That is cool!!
I understand this is in response to a LEGO challenge. But if you add the rubber tires to the side, what is the point of still having tracks? I mean, is there any situation where tracks would work better than the 6 wheels on the sides? Otherwise, I’d just make a robot with the 6 wheels, and get rid of the tracks altogether 🙂
@santi: In answering your below question – Yes, there is at least one situation where tracks would work better than wheels alone. I challenge you to build two similar robots (same size and wheel widths as DualGrip) – one with tracks and the other with 6 wheels as I have built it. Then, take those two robots and drive them on carpet making sure you try to do quick sharp turns in the process. Tell us which one turns faster without catching or buckling in the carpet? I am sure your answer will be the tracked robot is faster. Hence the reason for my challenge. Tracked robots are great for navigating all terrains. Tires can also meet these needs if you place the tires close together and your robot is not too wide. However, if you place a number of rubber wheels far from the center turning radius, you will see what I am talking about – they grab and bind while turning – especially on carpet.
If the LEGO tracks had rubber gromments in them, then I would not have been writing this as there would be no challenge and no robot to build. However, LEGO tracks are quite slippery on most smooth/hard surfaces. Rubber wheels satisfy the grip and climbing aspect, while the tracks satisfy the general turning and quick maneuverability requirements. Make sense?
Looking closely at your design, is the NXT also controlling the power-functions motor? how do you do that!?!? is it possible to generate an infra-red signal from the NXT to control the power-functions motor?
Yes, that is correct. If you read the “How Does it Work” section, I describe it in more detail there. Essentially, I am driving the robot FW/REV while the NXT and accelleration sensor determines the slope and causes the tracks to contract/expand automatically.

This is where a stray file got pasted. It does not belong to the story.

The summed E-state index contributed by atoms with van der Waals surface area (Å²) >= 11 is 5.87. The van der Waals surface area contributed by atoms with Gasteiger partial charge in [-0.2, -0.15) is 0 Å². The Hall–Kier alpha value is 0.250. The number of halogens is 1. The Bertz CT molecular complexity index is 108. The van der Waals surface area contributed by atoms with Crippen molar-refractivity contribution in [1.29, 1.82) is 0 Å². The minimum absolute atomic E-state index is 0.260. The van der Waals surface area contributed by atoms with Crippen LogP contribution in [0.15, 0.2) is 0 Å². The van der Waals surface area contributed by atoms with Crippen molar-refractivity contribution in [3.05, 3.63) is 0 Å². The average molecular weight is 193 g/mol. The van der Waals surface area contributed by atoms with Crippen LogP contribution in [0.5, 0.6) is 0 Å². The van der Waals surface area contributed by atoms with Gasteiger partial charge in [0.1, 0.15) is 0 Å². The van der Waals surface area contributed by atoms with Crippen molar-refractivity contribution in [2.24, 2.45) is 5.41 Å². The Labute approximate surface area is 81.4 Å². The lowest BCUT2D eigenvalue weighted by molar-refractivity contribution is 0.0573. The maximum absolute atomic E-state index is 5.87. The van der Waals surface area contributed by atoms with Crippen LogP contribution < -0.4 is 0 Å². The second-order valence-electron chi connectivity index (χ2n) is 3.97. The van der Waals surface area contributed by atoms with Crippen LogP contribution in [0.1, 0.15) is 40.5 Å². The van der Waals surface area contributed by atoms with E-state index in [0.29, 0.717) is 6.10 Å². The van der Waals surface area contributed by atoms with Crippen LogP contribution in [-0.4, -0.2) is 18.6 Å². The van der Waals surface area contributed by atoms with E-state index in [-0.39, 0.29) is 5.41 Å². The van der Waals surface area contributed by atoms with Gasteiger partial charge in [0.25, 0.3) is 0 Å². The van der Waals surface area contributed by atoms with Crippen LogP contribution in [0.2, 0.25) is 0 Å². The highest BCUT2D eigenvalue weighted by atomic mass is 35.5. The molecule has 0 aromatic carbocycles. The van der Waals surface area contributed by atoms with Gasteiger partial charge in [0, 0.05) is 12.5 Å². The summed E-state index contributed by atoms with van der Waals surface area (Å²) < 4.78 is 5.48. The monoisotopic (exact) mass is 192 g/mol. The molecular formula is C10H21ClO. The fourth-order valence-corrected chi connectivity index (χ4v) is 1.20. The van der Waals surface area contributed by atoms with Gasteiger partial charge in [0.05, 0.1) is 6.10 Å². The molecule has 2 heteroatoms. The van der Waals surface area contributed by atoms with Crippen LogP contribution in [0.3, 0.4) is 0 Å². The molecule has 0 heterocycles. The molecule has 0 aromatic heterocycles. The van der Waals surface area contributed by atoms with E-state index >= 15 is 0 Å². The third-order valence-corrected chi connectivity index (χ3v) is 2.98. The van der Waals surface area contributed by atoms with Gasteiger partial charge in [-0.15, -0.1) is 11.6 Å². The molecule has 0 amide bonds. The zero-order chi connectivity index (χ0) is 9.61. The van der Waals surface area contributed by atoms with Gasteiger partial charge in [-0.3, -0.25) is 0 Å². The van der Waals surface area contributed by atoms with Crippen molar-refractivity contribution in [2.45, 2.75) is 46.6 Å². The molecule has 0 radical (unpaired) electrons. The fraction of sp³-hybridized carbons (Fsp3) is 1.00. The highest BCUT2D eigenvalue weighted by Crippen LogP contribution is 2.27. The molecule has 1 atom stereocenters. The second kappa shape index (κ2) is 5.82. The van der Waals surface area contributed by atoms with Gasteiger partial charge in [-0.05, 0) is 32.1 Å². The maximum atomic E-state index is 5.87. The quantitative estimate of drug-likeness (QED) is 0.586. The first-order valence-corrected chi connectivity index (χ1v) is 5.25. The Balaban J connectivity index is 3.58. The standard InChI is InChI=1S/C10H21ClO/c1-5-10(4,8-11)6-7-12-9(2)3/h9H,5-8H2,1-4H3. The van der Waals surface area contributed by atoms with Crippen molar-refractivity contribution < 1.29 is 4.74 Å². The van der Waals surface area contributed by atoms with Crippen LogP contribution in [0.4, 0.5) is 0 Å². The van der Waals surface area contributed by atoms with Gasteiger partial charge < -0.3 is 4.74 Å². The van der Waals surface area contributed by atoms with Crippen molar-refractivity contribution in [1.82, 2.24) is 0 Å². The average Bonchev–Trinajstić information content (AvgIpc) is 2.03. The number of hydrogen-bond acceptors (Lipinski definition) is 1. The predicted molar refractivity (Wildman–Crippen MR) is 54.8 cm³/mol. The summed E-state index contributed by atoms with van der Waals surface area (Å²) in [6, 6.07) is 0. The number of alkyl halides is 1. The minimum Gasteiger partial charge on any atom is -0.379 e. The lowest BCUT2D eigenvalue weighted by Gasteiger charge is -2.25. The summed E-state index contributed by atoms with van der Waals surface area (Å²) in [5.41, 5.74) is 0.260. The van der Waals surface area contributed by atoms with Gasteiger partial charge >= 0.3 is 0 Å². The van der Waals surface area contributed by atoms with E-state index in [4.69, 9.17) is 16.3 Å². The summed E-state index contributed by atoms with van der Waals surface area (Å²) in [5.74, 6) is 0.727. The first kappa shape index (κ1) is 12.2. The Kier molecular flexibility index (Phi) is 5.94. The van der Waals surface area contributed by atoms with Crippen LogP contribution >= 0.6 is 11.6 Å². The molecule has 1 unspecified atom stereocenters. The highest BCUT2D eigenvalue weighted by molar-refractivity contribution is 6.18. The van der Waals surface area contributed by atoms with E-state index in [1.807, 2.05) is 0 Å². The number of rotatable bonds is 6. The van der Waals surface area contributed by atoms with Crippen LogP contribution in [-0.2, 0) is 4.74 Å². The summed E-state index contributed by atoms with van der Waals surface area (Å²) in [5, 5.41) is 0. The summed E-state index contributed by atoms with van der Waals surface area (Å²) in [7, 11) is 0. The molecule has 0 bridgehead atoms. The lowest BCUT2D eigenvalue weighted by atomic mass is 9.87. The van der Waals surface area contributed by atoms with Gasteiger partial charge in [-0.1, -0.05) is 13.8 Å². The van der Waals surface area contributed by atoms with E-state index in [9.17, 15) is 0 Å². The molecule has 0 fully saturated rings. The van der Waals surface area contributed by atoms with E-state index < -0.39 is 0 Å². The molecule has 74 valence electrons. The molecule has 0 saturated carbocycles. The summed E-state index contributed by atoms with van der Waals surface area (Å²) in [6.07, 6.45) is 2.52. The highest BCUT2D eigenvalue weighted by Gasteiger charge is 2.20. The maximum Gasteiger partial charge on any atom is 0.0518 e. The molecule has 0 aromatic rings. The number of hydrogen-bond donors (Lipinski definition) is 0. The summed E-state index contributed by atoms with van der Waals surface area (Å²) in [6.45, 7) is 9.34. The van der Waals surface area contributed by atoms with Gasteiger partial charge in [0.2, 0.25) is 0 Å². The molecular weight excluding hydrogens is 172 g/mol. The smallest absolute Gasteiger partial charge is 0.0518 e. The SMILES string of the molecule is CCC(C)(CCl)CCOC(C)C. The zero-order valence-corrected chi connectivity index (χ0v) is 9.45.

I was wondering the same thing about the wheels for climbing and tracks for driving. I would think it would be the other way around. Wheels for speed on the ground and then tracks for climbing hard obsticles where the tires might get stuck.
I do see where tracks would help on a 360 spin, where tires would need to take a big circle turn if you have room. (side note: discovery had a tank build off, one team used full tracks second team used small tracks with wheels in front. the tank track style could not 180 spin where the small track with wheels took less time. I think bad track design on the first teams part. But it was intresting to see it have such a hard time turning in dirt.)
Maybe a 4 wheel steering design would make turning easier and still be able to climb and move fast.
Thx for the comments. What you are saying would be true in a real-life setup. However, if you have these LEGO tracks, you will find that they are hard smooth plastic and have little to no grip on many surfaces (especially tile / hardwood). So, in LEGO reality, the tracks are better for quick turns etc, and rubber tires for climbing as they have sticking power.